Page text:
“Lies get halfway around the world before truth has a chance to get its pants on.” Attributed to Benjamin Franklin
These days we’re all on alert for fake news, sort of. On the one hand, we’re suspicious of any statement purported to be a fact that contradicts our view of what’s right and proper. But on the other hand, we’re always willing to click on claims of “inside information” that reveals what “they” don’t want you to know.
This week we’ve all become aware of two sad and troubling stories: the death of Kobe Bryant, and the spreading tentacles of the coronavirus.
You’d think these events would have nothing in common, but they do. Almost instantly, both stories were seized and manipulated by those who seek internet fame, and the money that comes from social media advertising for highly-visited sites, by spreading false information.
Within hours of the reported death of Mr. Bryant, a fake post popped up on Facebook that appeared to show a just-posted Kobe Bryant tweet saying he had information that would lead to the imprisonment of Hillary Clinton. And then his helicopter suddenly crashes. Clearly, within minutes of the posting, Ms. Clinton was able to have Kobe’s helicopter shot down.
It shouldn’t be necessary to say this, but I guess I have to: It’s been verified that Kobe posted no tweets that morning. Also, there were no signs of any bomb or missile debris at the crash site.
Regardless, in the immediate hours after the fake post and helicopter crash, Google Trends reports that searches for “Kobe Bryant Hillary Clinton” spiked.
But wait, there’s more. A famous, and I use the term loosely, American conspiracy theorist, Umar Johnson, posted a video on YouTube within hours of Bryant’s death also claiming that Bryant had been assassinated. His proof? Helicopters don’t normally crash, therefore this must be an inside job by—I’m not making this up—the Illuminati, who are also, Johnson claims, white supremacists. And there you have it.
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And then there’s the coronavirus. Americans have a habit of badly freaking out whenever the words “contagious” and “virus” (or “bacteria”) get within a sentence of each other. There was the Bird Flu (2000), SARS (2003), the Swine Flu (2009), MRSA, which became widely feared around 2015, and now the coronavirus, which appears to have a mortality rate of about 5% of those who catch it. Serious, but not panic-worthy, especially when people use common sense efforts to avoid contamination.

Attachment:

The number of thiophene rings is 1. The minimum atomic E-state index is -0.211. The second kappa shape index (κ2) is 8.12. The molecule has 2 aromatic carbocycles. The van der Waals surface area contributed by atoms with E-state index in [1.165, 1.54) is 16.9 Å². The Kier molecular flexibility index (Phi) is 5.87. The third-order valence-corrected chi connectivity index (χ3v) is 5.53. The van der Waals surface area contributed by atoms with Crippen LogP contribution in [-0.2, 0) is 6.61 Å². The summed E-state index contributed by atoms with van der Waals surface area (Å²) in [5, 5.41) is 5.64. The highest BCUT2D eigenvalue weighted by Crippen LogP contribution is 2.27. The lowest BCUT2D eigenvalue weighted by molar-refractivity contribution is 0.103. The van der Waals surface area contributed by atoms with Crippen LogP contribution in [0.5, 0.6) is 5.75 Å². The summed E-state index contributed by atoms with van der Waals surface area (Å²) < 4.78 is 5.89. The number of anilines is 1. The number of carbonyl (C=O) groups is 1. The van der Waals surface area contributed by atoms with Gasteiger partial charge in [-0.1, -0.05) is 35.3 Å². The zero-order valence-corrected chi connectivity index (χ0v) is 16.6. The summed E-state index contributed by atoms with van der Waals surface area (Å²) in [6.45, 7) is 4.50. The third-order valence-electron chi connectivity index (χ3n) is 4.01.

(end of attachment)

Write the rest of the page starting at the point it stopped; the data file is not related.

But it is not difficult to find recently-posted YouTube videos claiming without proof that the coronavirus exists because of the eating habits of Asian people, which sometimes includes items that Americans might not find appetizing. From there it’s a quick jump to rolling out ethnic slurs and stereotypes of Asians in general.
What’s at stake for those so eager to jump on the bandwagon of lying about those in the grip of tragedy?
Fame? Of course. Money? Naturally.
Because for all that we proclaim ourselves on guard against the evils of fake news, we are—to be honest—liars. We say we’re not the gullible ones, and then click on whatever conspiracy gobbles up our Google feed. Give us just a whiff of an article that promises to reveal “the real truth,” and we’re instantly ready to wade in the muck. True, some of us will walk away shaking our heads, but there’s a subset of us who will believe it, simply because we see it, and seeing is believing. Right?
And so the posters post—and pray. They pray that their lies go viral, which is the modern term for what used to be known as hitting the mother lode. Virality grants both fame and cash as advertising attaches itself to highly-viewed content. And so what if you walk away from their absurd claims? It doesn’t matter to them. You clicked, and they get paid. Game over.
P.T. Barnum is credited with coining the phrase “there is a sucker born every minute.” Can you imagine what Barnum would be doing if he were alive today? I doubt he’d be running a circus. He’d be running a conspiracy-theory website. And he’d be making a killing.